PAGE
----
In her own humble words, ‘all I was doing was trying to get home from work.’ In reality, she achieved a great deal more: becoming an overnight figurehead for the civil rights movement in the US. On December 1, 1955, Rosa Parks, a 42-year-old African-American seamstress refused to give up her seat to a white passenger on the Montgomery City bus. This one significant and daring act (with a belligerent – ‘no, I’m not’) ignited a boycott which continued for 381 days until the city repealed its law enforcing racial segregation on public buses. Rosa’s fearless rejection of racial segregation made her ‘the first lady of civil rights’. The day itself – the day she was arrested – will forever be known as Rosa Parks Day and set its mark on the history books forever,
"The most courageous act is still to think for yourself. Aloud."
Gabrielle Bonheur “Coco” Chanel was founder of the famously elegant Chanel label and post war brand. In creating her unique ideal of style, she didn’t just liberate the gender expectations of her time through her business and opinions – her clothes quite literally set the female body free and by rejecting the corset, redefined it’s silhouette. By an unpredictable twist of concept, men’s clothes suddenly became women’s too: Breton tops, crewneck sweaters, trousers, flat heels and suits.
Her own figure, with a more statuesque frame, cropped dark hair and tanned skin, became a fashionable rejection of the previously accepted feminine ideal. Recognising Chanel’s contemporary and innovative style, Vogue immediately took on her little black dress and named it ‘the garçonne’ (little boy look).
Timeless, elegant and sophisticated, the Chanel brand has continued to stand the test of time and remains as popular today as it was nearly a hundred years ago. Coco Chanel is the only fashion designer to be listed in the Times Catalogue of the “20th Century’s 100 most Influential People”.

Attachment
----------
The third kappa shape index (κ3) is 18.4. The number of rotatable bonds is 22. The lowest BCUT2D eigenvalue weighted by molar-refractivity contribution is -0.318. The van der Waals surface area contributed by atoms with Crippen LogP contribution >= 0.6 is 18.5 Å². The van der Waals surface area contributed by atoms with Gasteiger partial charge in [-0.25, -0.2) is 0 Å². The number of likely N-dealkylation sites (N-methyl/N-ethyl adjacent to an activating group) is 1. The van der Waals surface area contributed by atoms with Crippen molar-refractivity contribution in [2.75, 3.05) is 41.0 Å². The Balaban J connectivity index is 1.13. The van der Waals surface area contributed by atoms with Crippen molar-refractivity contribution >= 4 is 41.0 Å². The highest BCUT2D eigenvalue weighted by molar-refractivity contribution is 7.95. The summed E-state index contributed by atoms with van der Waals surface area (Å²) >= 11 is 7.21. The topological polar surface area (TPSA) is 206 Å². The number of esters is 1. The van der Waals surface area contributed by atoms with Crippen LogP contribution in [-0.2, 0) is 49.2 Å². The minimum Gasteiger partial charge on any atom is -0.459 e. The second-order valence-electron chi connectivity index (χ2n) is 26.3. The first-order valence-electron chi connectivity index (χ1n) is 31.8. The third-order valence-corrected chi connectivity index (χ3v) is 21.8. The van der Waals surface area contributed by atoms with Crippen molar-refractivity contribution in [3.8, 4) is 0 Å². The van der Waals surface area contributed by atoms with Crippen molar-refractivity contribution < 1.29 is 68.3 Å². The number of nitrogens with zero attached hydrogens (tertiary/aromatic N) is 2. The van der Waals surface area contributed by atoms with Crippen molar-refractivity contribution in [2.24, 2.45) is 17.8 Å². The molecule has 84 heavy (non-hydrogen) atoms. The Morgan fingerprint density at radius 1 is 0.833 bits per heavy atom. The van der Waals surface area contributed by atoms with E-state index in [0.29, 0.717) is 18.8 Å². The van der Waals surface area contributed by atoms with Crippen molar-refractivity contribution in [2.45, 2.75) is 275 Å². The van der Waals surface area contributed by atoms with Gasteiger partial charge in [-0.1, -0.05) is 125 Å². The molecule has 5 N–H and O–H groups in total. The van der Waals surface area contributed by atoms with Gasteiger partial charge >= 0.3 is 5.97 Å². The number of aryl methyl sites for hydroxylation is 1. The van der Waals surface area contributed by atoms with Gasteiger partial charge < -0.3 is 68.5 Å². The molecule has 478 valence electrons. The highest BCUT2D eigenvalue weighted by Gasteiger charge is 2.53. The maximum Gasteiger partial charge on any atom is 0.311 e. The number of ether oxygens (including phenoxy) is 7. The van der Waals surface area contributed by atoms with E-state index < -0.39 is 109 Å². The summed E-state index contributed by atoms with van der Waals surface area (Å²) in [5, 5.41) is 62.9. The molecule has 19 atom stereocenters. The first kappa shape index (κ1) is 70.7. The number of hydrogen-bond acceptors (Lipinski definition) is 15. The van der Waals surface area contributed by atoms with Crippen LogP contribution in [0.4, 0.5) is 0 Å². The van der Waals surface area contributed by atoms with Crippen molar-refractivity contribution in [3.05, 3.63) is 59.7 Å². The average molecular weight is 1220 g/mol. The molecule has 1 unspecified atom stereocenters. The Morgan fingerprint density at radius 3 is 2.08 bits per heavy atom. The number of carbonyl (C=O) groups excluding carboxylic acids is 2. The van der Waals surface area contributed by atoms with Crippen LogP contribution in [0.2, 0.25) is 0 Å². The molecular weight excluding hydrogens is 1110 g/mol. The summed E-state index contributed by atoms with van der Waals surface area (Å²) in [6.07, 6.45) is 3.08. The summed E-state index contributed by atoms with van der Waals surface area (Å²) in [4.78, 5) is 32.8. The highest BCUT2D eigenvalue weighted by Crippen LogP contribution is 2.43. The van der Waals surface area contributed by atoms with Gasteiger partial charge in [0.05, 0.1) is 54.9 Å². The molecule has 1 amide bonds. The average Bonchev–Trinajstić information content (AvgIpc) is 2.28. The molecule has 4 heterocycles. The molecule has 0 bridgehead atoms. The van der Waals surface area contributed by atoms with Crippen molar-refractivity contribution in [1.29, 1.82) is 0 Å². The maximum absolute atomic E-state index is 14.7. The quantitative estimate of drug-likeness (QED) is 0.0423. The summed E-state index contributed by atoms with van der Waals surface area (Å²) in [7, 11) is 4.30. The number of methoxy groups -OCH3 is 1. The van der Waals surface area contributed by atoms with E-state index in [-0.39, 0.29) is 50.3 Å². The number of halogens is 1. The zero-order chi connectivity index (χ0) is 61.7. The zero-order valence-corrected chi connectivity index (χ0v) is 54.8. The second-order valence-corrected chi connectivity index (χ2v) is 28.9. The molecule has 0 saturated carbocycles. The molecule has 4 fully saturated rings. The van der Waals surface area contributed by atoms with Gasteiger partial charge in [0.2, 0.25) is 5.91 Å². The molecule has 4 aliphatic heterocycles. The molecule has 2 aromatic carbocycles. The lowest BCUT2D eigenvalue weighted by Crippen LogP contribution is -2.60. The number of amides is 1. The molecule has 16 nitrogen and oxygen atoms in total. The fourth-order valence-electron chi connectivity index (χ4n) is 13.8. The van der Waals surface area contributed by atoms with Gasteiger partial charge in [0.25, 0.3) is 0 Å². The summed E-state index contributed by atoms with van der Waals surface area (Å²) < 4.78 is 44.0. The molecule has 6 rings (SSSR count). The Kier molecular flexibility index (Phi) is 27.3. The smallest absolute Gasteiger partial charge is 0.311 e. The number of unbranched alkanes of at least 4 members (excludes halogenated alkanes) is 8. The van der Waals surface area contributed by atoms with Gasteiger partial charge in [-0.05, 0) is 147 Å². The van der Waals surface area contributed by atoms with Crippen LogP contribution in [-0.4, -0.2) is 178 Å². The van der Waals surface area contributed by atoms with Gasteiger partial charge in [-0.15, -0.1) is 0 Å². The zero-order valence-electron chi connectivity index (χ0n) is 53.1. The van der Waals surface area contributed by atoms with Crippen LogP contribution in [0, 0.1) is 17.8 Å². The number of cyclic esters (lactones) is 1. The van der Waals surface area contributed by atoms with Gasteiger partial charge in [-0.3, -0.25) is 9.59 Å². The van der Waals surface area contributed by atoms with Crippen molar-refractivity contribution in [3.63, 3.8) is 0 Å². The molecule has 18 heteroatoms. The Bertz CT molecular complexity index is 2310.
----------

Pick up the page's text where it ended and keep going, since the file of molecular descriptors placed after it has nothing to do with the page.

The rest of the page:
"It is impossible to live without failing at something, unless you live so cautiously that you might as well not have lived at all - in which case, you fail by default."
Against all odds, JK Rowling battled through periods of abject poverty and publishers rejections whilst writing her first book for the Harry Potter series. Harry Potter; The Philosopher’s Stone burst on to the children’s literature scene in 2001, and became an overnight success. J.K. Rowling has now sold 400 million copies worldwide. Hers was a true ‘rags to riches’ story as she went on from living on benefits in the UK to becoming a multi-millionaire after her book's success within the space of five years; through sheer hard work, self-belief, determination and above all, a love for magic of words!
Today is International Women’s Day, it’s the perfect time to remind ourselves that whilst we can’t all become historical icons such as those above, we can all live with passion and courage; standing up for everything we believe in. A commitment to being the best possible versions of ourselves every day should be an achievement we can all be proud of and finding our own strengths can bring empowerment and confidence within our own right. No matter how big or small, we can all make a positive change within our lives and surrounding influences.